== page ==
RICHARD FOREMAN INTERVIEWED BY STEPHEN MOSBLECH, INTERN, 11.2.06
STEPHEN MOSBLECH. Your unedited notebooks are available on the Ontological site, to be used by writers and directors to generate theater pieces of their own. These texts can be unrestrictedly cut. Also your more recent plays are archived on Ubuweb along with sound files from Now that Communism is Dead… and your film Strong Medicine. Is this an important project to have your plays available online for free?
RICHARD FOREMAN. I’ve always made the plays free to any group, unless it’s a big theater that can really afford to pay a royalty. That doesn’t happen very often—it’s happened once or twice, but other theaters, they’re just free to use them.
SM. How will the recent “theatrical scores” from Zomboid and Mr. Sleepy plug into this?
RF. I have no idea. It’s a problem and I don’t know if it will ever work. The only way I can see it working is with a lot of photographs, like a photograph on one page and then all these other individual aphoristic lines on the other page as a kind of collage. I haven’t given it that much thought because I felt probably these plays can’t be published. It could be published that way if some publisher had the money and wanted to do it. But just to publish the text, I would be perfectly happy if they would just publish the aphorisms, that’s fine. I mean, we do have scripts we use in rehearsal, so I guess that could be published but I’m not sure what people would make of it. You know the publishers insisted after my second book or something that I write in a lot of stage directions which I have mixed feelings about; in Unbalancing Acts it was the scripts without any stage directions as a kind of open field poem and in many ways I preferred that and I would be perfectly happy to publish these texts also, just with all the things that are said as kind of an open field poem. Just statement after statement, both onscreen and live and then people make of it what they will. But I don’t know if anyone would actually be interested in that.
SM. But in regard to the actual video itself, would you be open to other directors or theatrical conductors using the video either in its complete form or re-edited?
RF. I don’t see why not. It’s a little more problematic, I mean I’m not going to go into the business of making videos for people, so I don’t see exactly how it would work, but in principle I have no objection.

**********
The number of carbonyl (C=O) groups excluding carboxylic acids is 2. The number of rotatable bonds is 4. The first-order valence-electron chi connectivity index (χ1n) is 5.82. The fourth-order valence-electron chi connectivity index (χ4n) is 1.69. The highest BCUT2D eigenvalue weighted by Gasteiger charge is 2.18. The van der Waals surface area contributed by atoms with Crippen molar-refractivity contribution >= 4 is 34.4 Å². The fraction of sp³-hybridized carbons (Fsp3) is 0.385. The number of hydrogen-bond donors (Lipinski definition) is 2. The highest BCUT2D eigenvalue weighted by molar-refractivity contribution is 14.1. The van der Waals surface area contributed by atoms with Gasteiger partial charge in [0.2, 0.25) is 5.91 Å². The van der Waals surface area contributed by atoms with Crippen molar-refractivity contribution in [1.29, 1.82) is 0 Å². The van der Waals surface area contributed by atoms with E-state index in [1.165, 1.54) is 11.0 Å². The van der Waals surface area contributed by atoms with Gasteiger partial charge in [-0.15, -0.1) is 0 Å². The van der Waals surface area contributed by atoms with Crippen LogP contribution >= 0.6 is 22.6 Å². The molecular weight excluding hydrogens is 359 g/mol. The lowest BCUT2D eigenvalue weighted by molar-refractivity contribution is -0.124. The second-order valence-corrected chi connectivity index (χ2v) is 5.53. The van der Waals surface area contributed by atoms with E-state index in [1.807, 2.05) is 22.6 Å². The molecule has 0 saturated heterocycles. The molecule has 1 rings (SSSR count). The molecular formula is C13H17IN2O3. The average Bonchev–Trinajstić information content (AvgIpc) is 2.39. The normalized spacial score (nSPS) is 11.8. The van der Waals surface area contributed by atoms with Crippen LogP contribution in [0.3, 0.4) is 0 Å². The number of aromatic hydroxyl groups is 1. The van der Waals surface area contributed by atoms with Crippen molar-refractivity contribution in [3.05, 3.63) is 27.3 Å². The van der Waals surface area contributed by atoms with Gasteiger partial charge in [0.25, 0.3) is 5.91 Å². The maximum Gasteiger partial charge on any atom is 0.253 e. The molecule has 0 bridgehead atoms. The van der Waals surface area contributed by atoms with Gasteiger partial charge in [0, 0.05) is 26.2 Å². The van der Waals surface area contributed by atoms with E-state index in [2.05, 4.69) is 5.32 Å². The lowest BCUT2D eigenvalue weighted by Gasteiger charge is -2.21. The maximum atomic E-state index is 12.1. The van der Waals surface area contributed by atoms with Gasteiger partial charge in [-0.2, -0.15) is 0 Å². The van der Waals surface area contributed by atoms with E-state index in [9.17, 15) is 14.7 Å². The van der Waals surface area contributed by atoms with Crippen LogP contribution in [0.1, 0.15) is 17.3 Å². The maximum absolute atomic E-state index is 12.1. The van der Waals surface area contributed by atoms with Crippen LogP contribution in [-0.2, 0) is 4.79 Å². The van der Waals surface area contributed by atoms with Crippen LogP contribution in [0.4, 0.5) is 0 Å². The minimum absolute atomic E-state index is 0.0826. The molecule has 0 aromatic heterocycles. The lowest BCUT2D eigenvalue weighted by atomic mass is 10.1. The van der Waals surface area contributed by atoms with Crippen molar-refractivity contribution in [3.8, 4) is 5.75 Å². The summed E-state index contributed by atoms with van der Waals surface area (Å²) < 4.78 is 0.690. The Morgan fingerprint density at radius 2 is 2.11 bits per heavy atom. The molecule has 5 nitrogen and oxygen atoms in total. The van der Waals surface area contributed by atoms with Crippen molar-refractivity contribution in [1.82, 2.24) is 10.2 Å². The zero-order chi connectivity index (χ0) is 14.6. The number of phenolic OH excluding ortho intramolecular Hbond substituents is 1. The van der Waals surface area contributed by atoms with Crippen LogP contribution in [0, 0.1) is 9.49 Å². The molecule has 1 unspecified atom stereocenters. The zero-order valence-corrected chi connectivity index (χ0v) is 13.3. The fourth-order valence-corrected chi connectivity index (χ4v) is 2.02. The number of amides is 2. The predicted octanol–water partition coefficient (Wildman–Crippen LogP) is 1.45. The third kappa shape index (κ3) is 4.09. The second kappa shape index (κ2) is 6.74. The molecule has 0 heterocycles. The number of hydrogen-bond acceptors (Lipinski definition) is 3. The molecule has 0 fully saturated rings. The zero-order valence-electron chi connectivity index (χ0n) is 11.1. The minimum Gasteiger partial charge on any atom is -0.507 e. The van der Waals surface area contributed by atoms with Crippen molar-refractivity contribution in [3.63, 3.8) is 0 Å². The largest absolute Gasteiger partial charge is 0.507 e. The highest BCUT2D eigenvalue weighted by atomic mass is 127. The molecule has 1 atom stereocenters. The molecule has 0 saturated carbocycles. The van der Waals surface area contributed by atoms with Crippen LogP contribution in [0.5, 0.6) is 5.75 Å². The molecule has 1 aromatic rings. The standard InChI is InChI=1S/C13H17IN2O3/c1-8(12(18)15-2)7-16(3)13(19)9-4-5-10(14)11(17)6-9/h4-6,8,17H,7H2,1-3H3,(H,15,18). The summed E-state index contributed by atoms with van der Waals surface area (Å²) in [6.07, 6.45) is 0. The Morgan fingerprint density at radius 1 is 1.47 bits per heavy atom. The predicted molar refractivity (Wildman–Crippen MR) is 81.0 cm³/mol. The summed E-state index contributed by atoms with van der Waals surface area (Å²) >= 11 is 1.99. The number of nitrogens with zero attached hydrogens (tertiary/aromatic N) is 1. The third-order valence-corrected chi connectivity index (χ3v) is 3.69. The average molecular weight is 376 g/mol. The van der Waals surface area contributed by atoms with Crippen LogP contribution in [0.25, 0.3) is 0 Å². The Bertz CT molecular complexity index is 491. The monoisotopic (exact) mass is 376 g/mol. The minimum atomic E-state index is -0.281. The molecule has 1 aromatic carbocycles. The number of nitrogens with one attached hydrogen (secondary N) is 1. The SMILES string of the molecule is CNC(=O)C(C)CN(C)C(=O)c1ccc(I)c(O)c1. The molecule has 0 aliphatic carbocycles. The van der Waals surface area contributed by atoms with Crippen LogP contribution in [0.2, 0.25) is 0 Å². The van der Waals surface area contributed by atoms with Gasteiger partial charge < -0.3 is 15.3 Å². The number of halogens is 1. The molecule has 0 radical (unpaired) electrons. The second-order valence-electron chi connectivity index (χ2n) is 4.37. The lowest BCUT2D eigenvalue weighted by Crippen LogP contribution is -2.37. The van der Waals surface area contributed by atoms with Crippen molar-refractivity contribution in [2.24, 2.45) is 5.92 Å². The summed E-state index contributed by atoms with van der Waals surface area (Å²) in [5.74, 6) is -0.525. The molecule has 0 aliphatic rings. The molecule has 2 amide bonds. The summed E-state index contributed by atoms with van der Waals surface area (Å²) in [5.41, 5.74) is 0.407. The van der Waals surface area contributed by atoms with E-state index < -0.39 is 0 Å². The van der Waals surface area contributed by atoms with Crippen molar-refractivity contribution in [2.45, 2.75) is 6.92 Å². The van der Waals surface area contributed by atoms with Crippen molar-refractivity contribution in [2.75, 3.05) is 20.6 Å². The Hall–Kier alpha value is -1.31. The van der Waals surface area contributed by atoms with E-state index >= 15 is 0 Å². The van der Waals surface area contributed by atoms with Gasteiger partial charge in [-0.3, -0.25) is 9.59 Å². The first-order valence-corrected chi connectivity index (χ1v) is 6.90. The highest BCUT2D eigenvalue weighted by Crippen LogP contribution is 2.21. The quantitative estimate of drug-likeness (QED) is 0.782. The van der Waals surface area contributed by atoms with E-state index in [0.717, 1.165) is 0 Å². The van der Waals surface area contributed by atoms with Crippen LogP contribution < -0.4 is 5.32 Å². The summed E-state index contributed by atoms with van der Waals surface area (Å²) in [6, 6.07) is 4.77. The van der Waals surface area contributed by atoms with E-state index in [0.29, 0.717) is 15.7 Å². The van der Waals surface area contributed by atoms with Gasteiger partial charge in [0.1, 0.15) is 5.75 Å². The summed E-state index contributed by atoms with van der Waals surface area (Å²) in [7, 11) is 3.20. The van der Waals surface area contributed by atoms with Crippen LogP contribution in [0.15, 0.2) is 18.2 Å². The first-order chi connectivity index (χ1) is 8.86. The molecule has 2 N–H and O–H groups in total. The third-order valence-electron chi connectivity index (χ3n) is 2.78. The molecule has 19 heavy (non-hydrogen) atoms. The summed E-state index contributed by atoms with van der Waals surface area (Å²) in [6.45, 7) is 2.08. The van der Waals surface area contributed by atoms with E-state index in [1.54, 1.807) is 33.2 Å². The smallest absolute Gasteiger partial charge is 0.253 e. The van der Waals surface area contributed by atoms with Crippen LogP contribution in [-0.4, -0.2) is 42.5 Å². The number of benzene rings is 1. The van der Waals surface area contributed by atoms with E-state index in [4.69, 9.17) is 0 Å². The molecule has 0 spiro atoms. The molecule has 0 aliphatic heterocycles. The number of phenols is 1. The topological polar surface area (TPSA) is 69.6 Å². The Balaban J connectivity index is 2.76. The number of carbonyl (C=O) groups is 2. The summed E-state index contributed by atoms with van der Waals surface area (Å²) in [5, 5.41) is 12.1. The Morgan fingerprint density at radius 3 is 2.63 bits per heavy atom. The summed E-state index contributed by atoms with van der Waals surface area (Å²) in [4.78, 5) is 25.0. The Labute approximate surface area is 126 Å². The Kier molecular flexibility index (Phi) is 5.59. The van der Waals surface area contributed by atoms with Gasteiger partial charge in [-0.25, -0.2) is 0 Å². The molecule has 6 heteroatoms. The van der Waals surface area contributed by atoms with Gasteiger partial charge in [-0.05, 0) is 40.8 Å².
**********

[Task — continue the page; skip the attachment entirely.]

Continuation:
SM. We talked briefly, I think it was last week, about the fact that Bresson’s movie Au Hasard Balthazar, to an extent, conditioned the use of donkey props in Zomboid.
RF. Yeah. I wouldn’t say it conditioned it very much. It’s just obviously I was reminded that that was a great movie and it had donkeys in it. Other than that I’m not sure how much it conditioned it. When I began making theater Bresson was one of the people I thought about a lot of course, especially his use of actors.
SM. Are there any filmic precedents that, in any way, are seeding your use of the airplanes in Mr. Sleepy?
RF. No. I don’t think so. You mentioned Come and See, but I certainly wasn’t thinking of that. I have used the image before, in Egyptology; the play opens with Kate. Kate Manheim was playing the lead. She sort of tumbled on stage as if she had just been thrown out of an airplane that crashed. Other than that…I mean I have used airplanes before, in Maria Del Bosco there was an airplane the actors carried around, a little baby wrote on it and so forth, so you know it’s one of those archetypal images like so many others that I’ve used. But I can’t think of any other particular, specific big airplane things in a play before. The image relates a little to me, to something that I haven’t used but I was always very impressed with—you know there is the famous photograph of the big steam engine crashing through the Gare Montparnasse. There is a big picture of the steam engine falling out of the station and down into the street. I’ve always been interested in that image. Maybe that had something to do with it.